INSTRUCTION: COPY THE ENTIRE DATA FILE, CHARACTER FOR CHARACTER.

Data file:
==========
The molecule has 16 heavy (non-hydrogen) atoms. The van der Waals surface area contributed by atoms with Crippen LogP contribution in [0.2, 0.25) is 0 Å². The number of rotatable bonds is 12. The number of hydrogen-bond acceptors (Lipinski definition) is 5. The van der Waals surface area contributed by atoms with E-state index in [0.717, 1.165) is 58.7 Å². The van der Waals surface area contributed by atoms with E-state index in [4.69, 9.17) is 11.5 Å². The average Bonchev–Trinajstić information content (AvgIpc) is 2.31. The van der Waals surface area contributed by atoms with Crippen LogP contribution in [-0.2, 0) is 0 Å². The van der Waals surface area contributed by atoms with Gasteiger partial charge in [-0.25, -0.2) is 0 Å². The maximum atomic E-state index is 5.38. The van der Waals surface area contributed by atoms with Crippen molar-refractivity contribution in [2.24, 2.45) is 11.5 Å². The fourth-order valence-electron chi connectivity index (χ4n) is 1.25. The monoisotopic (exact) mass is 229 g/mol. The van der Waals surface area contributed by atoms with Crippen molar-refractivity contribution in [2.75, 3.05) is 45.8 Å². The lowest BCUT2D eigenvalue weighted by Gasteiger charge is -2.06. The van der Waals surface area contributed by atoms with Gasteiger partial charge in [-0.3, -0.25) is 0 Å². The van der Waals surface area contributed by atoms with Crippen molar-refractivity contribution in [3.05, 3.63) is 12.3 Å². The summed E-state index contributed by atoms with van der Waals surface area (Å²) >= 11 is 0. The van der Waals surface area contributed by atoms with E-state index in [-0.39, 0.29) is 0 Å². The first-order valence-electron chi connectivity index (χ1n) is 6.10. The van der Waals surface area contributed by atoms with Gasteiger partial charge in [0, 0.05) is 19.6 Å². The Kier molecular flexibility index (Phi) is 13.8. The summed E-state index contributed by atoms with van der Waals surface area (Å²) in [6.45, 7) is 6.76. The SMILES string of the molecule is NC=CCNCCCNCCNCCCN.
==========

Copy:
The molecule has 16 heavy (non-hydrogen) atoms. The van der Waals surface area contributed by atoms with Crippen LogP contribution in [0.2, 0.25) is 0 Å². The number of rotatable bonds is 12. The number of hydrogen-bond acceptors (Lipinski definition) is 5. The van der Waals surface area contributed by atoms with E-state index in [0.717, 1.165) is 58.7 Å². The van der Waals surface area contributed by atoms with E-state index in [4.69, 9.17) is 11.5 Å². The average Bonchev–Trinajstić information content (AvgIpc) is 2.31. The van der Waals surface area contributed by atoms with Crippen LogP contribution in [-0.2, 0) is 0 Å². The van der Waals surface area contributed by atoms with Gasteiger partial charge in [-0.25, -0.2) is 0 Å². The maximum atomic E-state index is 5.38. The van der Waals surface area contributed by atoms with Crippen molar-refractivity contribution in [2.24, 2.45) is 11.5 Å². The fourth-order valence-electron chi connectivity index (χ4n) is 1.25. The monoisotopic (exact) mass is 229 g/mol. The van der Waals surface area contributed by atoms with Crippen molar-refractivity contribution in [2.75, 3.05) is 45.8 Å². The lowest BCUT2D eigenvalue weighted by Gasteiger charge is -2.06. The van der Waals surface area contributed by atoms with Gasteiger partial charge in [-0.3, -0.25) is 0 Å². The van der Waals surface area contributed by atoms with Crippen molar-refractivity contribution in [3.05, 3.63) is 12.3 Å². The summed E-state index contributed by atoms with van der Waals surface area (Å²) >= 11 is 0. The van der Waals surface area contributed by atoms with E-state index in [-0.39, 0.29) is 0 Å². The first-order valence-electron chi connectivity index (χ1n) is 6.10. The van der Waals surface area contributed by atoms with Gasteiger partial charge in [0, 0.05) is 19.6 Å². The Kier molecular flexibility index (Phi) is 13.8. The summed E-state index contributed by atoms with van der Waals surface area (Å²) in [6.45, 7) is 6.76. The SMILES string of the molecule is NC=CCNCCCNCCNCCCN.